In general, Day shies away from red for obvious reasons (blood), but he made an exception for a piece depicting Elfreth's Alley (the only city image, though a benignly historic one) in bold redbrick. It's the last piece in the hallway gallery, placed there in part as a signpost (to get to the hospital from the Medical Arts Building, go to the painting of the red Elfreth's Alley building, etc., etc.).

In individual hospital rooms, the art - generally from catalogs - tends toward photos of trees, flowers, birds, and pastoral architecture (i.e., barns). But in the cafeteria, a piece with a barn in the middle is bordered by more abstract images, providing a bit of a break for those who might feel oversoothed.

In general, subject matter is a sensitive issue.

"Showing people art in a hospital can be very sensitive," Day said. "The goal of art is to portray a scene you can put yourself in. The view stops being healing and starts being storytelling. If you have a person with their back to you walking toward trees, my immediate thinking is, Where are they running to? It doesn't allow you to put yourself in the image.

"Art with a person in it is putting another person in your private moment. Mom's never going to go on a picnic."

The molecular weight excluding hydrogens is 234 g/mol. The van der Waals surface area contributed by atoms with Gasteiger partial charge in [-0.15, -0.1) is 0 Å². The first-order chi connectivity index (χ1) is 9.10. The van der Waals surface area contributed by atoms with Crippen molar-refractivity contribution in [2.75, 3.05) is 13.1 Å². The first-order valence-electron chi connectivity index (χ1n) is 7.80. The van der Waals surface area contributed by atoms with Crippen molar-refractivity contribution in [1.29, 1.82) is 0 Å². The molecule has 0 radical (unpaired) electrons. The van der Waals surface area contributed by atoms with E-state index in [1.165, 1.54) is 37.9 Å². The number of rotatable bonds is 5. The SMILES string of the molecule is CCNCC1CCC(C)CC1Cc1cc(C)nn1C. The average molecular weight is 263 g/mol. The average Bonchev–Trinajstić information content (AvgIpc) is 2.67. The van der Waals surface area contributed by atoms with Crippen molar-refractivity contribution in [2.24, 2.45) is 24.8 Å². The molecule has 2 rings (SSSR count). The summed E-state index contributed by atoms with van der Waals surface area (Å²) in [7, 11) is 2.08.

People in hospitals tend to remember what they were looking at during their stay. "Our memory hormones are on overdrive," Day said. "When you're in the ER and get bad news, you want the artwork to be a positive distraction. You want it to be a beautiful picture of a pathway through the trees. You don't want the artwork to be intrusive, to be aggressive. That will be the artwork that etches into the memory bank when they get the bad news about Mom."

For a similar reason, there are no photos of families or mothers with babies in the labor-and-delivery area. "Not everyone walks out with the baby they had planned for, and the last thing they want to look at is an idealized representation of that."

Day favors artwork of pathways in the cardiac-related areas. "Pathways are very restorative and healing," he said. "They'll say, 'Get up, get up.' "

Even though a person's personal art preference might tend toward more abstract or challenging works, in doesn't carry over to a medical context. Annette Eisenman said she experienced that personally in a doctor's office.

"I was waiting for test results in an area full of abstract art," she said. "I had to shut my eyes, it was so agitating."

Contact Amy S. Rosenberg

at 609-823-0453 or,

or follow on Twitter @amysrosenberg.